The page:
More ‘social zones’ to expand outdoor bar and open food service in Grand Rapids


GRAND RAPIDS, MI – Starting next week, a slew of restaurants and bars in the city’s West Side and Southeast Side neighborhoods may have an influx of outdoor-like seating downtown.

Grand Rapids city officials told MLive they are reviewing and are close to giving the green light to three more “social zones” and have a few more underway. These areas will see portions of streets blocked off to give customers additional outdoor space.

As Michigan restaurants and bars reopened during the coronavirus pandemic, outdoor seating has become essential to their economic recovery, and local governments like Grand Rapids are helping.

Social zones were created to provide more seating for establishments due to restrictions on reopening, including serving customers at 50% of their normal capacity and maintaining a six-foot separation between parties due to COVID- 19.

In these social zones, which were launched in late June, customers can eat take out and take out food at nearby restaurants. In addition, they can drink beer or wine purchased and stored in a sealed container.

“The majority of people I heard expressed that they liked it, that it was something that enabled their business, now or in the near future, to serve more customers,” Lou Canfied said, director of the city development center. .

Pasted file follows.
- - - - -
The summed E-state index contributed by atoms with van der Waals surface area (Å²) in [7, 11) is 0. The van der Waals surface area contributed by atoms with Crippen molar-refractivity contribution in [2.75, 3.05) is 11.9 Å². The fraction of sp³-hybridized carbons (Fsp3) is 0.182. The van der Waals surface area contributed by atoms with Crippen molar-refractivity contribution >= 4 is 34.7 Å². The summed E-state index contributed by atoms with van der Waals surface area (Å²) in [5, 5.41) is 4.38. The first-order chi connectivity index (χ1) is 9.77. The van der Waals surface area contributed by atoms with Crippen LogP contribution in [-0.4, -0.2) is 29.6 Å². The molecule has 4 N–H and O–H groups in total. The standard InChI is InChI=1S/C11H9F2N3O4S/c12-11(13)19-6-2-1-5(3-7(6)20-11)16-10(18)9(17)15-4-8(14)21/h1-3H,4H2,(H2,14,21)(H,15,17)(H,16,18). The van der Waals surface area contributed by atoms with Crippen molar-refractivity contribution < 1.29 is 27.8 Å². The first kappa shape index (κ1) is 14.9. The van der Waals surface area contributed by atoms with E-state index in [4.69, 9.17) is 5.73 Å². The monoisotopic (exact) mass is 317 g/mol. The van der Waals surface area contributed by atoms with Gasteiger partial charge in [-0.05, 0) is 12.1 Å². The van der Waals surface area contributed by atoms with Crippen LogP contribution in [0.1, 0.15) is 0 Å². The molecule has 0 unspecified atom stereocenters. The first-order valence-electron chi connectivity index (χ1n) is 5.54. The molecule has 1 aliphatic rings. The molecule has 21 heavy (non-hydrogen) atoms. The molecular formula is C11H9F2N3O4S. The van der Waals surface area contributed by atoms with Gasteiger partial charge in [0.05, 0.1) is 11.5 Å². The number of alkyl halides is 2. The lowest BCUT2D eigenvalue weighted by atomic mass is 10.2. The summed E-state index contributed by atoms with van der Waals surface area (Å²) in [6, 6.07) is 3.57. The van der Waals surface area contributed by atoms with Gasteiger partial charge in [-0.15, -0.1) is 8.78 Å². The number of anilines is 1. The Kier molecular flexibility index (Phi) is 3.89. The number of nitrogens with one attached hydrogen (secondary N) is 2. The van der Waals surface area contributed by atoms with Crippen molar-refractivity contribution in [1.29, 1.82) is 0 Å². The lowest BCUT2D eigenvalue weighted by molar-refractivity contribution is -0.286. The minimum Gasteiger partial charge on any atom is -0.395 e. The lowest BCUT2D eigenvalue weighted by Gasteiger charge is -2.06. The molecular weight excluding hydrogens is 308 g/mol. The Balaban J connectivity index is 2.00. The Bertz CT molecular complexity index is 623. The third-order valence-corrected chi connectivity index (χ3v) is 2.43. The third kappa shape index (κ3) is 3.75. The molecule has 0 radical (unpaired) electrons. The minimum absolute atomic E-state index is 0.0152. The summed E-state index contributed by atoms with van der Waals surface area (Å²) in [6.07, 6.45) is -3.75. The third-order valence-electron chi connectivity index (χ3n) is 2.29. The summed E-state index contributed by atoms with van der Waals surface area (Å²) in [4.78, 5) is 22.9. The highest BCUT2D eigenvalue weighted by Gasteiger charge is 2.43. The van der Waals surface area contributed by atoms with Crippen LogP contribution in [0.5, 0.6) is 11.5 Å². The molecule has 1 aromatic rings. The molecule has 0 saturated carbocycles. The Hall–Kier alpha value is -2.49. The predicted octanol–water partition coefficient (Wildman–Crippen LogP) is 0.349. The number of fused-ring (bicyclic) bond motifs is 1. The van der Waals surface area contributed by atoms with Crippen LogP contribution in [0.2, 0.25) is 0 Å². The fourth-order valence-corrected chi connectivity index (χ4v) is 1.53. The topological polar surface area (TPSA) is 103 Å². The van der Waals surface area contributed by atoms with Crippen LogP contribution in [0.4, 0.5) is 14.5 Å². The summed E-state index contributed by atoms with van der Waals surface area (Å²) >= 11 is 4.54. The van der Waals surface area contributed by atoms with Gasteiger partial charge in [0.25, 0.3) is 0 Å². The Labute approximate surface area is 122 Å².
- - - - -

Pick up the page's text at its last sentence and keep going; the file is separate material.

The new social zones, which will bring the total to seven, are planned in the corridors of Leonard Street, Cherry Street and Bridge Street.

Canfield said the zones are expected to emerge next week or early the following week. He identified the intersections closest to the areas for which the review is underway:

  • Leonard Street NO and Quarry Avenue NO.
  • Bridge Street NW and Stocking Avenue NW.
  • Cherry Street SE from Diamond Avenue SE approximately 500 feet west.

“We’re still expecting a few more areas near East Hills / Eastown, but I’m not sure exactly when or where at this point,” he told MLive on Thursday, July 2 in an email.